Tuesday, June 2, 2009

Run For Those Who Can't

Many runners have mantras that go through their heads to guide them through the toughest of mental struggles during a run. I've heard everything from "I will survive" to "tall and strong" and "light and focused". The running mantra that I use the most is "Run For Those Who Can't".

I run for my grandmother, Rachel Sterne, and uncle, David Sterne who unfortunately are not here with us today. My grandmother used to love to go on walks around her Kansas City, Missouri neighborhood and I run to keep her memory alive.

My grandmother was a generous woman with a compassionate heart. My earliest memories of her were when she fixed zuchinni bread for my cousins and me during a visit to Kansas City. We took a trip with her to Oklahoma to find our heritage and I ended up with an infection and she had her careful eye on me for the entire trip. I would later remember my grandmother hooked up to IVs and tubes in her hospital room in Kansas City. She had purchased all of our Christmas presents back in the summer to prepare her for this moment.

I didn't have a clue as to what was going on with my grandmother at the time. My mom told me that she was getting a tumor removed. What I didn't know was that the tumor was caused by a genetic disorder, Neurofibromatosis. The tumor was cancerous and the doctors found that it had spread too much when they went to remove it. It had also released a lot of adrenaline causing a very complicated surgery. Eventually, they were able to remove the tumor but only with a tough diagnosis-- my grandmother had only a few more months left. My grandmother was undoubtedly worn from the physical and emotional stress of going through this surgery just as many other patients with Neurofibromatosis go through.

What I didn't know about my grandmother is that she had already overcome so many other struggles in her lifetime. She had been in a car accident with my Uncle David. David was the youngest of 7 and was driving the car at the time. My grandmother foresaw the accident happening in front of her and grabbed the handle on the door. This opened the door and my grandmother flew out of the moving vehicle. She was in a coma for a very long time and the doctors said that she was not going to make it. The doctors wanted to take her off of life support but my family refused to let it happen. My grandmother, Rachel Sterne, lived through that horrible car accident. She sustained major brain damage and had to learn to do do everything all over again. She performed miracles by becoming a grandmother who nurtured me during tough times like when the boy down the street chased me down with a mouse or when my baby brother was born and we were moving across the country.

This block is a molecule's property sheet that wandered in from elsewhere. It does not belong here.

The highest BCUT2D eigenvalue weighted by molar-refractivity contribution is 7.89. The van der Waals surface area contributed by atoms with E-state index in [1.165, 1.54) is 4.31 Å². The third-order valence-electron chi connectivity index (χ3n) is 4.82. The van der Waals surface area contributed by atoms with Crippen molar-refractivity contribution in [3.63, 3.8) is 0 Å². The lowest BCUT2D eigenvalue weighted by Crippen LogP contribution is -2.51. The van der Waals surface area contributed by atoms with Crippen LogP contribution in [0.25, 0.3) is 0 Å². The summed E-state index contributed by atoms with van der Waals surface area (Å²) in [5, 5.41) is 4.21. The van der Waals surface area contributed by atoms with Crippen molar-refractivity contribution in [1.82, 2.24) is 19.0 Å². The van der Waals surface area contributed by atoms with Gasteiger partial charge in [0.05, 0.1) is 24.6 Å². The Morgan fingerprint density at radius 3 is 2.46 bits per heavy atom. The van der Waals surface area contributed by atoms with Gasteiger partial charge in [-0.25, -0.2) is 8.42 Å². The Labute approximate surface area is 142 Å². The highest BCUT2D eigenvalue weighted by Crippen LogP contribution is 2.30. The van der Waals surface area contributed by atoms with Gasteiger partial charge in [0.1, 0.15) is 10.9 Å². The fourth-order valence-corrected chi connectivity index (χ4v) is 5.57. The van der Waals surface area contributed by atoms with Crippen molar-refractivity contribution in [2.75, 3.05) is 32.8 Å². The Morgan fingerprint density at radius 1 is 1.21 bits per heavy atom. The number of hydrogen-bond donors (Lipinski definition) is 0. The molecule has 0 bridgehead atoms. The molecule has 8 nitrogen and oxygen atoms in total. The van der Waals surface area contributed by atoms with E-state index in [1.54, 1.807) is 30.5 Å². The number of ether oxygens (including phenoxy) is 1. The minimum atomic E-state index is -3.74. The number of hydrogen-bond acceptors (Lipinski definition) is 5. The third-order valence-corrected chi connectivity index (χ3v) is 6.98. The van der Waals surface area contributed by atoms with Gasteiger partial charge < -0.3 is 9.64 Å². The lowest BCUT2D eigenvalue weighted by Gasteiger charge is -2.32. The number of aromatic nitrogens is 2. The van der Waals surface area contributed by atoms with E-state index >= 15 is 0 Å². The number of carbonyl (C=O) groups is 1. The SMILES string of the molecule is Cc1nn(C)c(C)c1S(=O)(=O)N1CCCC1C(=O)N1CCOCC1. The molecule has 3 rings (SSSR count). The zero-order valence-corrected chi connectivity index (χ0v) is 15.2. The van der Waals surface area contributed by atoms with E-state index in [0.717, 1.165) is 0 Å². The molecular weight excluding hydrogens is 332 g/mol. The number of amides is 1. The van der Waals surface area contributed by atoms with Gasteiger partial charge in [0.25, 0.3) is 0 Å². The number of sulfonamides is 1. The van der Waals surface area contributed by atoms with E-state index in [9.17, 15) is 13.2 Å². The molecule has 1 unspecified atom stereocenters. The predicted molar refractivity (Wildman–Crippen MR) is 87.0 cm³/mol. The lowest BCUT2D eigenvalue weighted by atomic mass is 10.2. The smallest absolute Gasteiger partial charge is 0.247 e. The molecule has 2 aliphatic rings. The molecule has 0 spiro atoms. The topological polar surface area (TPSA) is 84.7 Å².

My uncle, David Sterne, came out of the accident walking and talking fine. However, he sustained one large side effect. Just like my grandmother, David had Neurofibromatosis. It was believed that the accident caused his symptoms to flare up and he was diagnosed with cancer attributed to Neurofibromatosis. I can't remember visiting David in the hospital, but there are pictures of my cousin and I holding hands as we went to see him. David died before I really ever got to know him but the memories of him are still very much alive. My mother has told me about how David used to play practical jokes on her all the time and about how he always had a smile on his face. She told me about how my grandpa used to sneak David out of school so that they could go fishing together. I've seen the tears roll down my mother's cheek as she tells me the story about how David had called all of his friends in to say goodbye one last time.

My grandmother and grandfather had a very hard time after the death of their youngest son. This created an even harder time for my grandmother as she laid in the hosptial years later during the removal of her tumor. The surgery went well and my mom flew home to be with us kids for awhile. Meanwhile, my grandmother contracted pneumonia in the hospital. She was tired of struggling and did not want to be treated. My mom planned a trip back to Kansas City and called my grandmother. Grandma told my mother something that she will never forget. "David is in the parking lot waiting for me. I have to be going now." The nurse in the room said, "Rachel, now you know there is no one out there." My grandmother went to be with David shortly after.

My grandmother was only in her 60s when she died. It is hard for me not to be upset that I missed out on spending more time with her but I believe that she has been watching me. I wish I had gotten the chance to actually get to know the uncle that everyone called the jokester. David was younger than I am today when he passed away. They are the reasons that I run and the reason for my mantra.

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